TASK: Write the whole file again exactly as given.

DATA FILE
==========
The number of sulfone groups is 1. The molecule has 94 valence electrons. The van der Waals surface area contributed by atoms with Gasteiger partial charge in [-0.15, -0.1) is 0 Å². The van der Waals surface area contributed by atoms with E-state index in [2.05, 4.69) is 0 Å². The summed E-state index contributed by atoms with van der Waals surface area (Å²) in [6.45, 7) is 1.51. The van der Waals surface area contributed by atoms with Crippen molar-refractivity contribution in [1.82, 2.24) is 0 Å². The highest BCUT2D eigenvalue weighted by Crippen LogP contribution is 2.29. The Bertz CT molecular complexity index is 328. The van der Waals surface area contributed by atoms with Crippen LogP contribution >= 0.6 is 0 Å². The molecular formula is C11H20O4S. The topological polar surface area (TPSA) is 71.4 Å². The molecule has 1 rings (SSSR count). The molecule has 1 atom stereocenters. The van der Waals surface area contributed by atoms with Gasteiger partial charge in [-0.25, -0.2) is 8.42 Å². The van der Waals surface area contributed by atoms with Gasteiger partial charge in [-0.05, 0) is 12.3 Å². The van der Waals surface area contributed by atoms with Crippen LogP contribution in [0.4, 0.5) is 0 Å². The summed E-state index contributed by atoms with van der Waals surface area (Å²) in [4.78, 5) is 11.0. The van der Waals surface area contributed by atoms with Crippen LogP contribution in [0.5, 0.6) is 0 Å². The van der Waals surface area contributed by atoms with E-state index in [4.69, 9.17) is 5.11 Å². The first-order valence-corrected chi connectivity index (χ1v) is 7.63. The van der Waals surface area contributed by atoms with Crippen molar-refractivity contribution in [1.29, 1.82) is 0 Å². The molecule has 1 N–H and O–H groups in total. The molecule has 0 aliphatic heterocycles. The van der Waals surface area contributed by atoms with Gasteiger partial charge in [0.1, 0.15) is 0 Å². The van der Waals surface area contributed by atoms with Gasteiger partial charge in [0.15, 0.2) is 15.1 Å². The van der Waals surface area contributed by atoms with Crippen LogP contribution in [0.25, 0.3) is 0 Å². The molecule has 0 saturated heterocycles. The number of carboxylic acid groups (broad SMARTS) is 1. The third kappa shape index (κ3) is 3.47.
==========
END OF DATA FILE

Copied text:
The number of sulfone groups is 1. The molecule has 94 valence electrons. The van der Waals surface area contributed by atoms with Gasteiger partial charge in [-0.15, -0.1) is 0 Å². The van der Waals surface area contributed by atoms with E-state index in [2.05, 4.69) is 0 Å². The summed E-state index contributed by atoms with van der Waals surface area (Å²) in [6.45, 7) is 1.51. The van der Waals surface area contributed by atoms with Crippen molar-refractivity contribution in [1.82, 2.24) is 0 Å². The highest BCUT2D eigenvalue weighted by Crippen LogP contribution is 2.29. The Bertz CT molecular complexity index is 328. The van der Waals surface area contributed by atoms with Crippen LogP contribution >= 0.6 is 0 Å². The molecular formula is C11H20O4S. The topological polar surface area (TPSA) is 71.4 Å². The molecule has 1 rings (SSSR count). The molecule has 1 atom stereocenters. The van der Waals surface area contributed by atoms with Gasteiger partial charge in [-0.25, -0.2) is 8.42 Å². The van der Waals surface area contributed by atoms with Gasteiger partial charge in [-0.05, 0) is 12.3 Å². The van der Waals surface area contributed by atoms with Crippen LogP contribution in [0.4, 0.5) is 0 Å². The summed E-state index contributed by atoms with van der Waals surface area (Å²) in [4.78, 5) is 11.0. The van der Waals surface area contributed by atoms with Crippen LogP contribution in [0.5, 0.6) is 0 Å². The van der Waals surface area contributed by atoms with E-state index in [4.69, 9.17) is 5.11 Å². The first-order valence-corrected chi connectivity index (χ1v) is 7.63. The van der Waals surface area contributed by atoms with Crippen molar-refractivity contribution in [1.29, 1.82) is 0 Å². The molecule has 1 N–H and O–H groups in total. The molecule has 0 aliphatic heterocycles. The van der Waals surface area contributed by atoms with Gasteiger partial charge in [0.1, 0.15) is 0 Å². The van der Waals surface area contributed by atoms with Gasteiger partial charge in [0.15, 0.2) is 15.1 Å². The van der Waals surface area contributed by atoms with Crippen LogP contribution in [0.25, 0.3) is 0 Å². The molecule has 0 saturated heterocycles. The number of carboxylic acid groups (broad SMARTS) is 1. The third kappa shape index (κ3) is 3.47.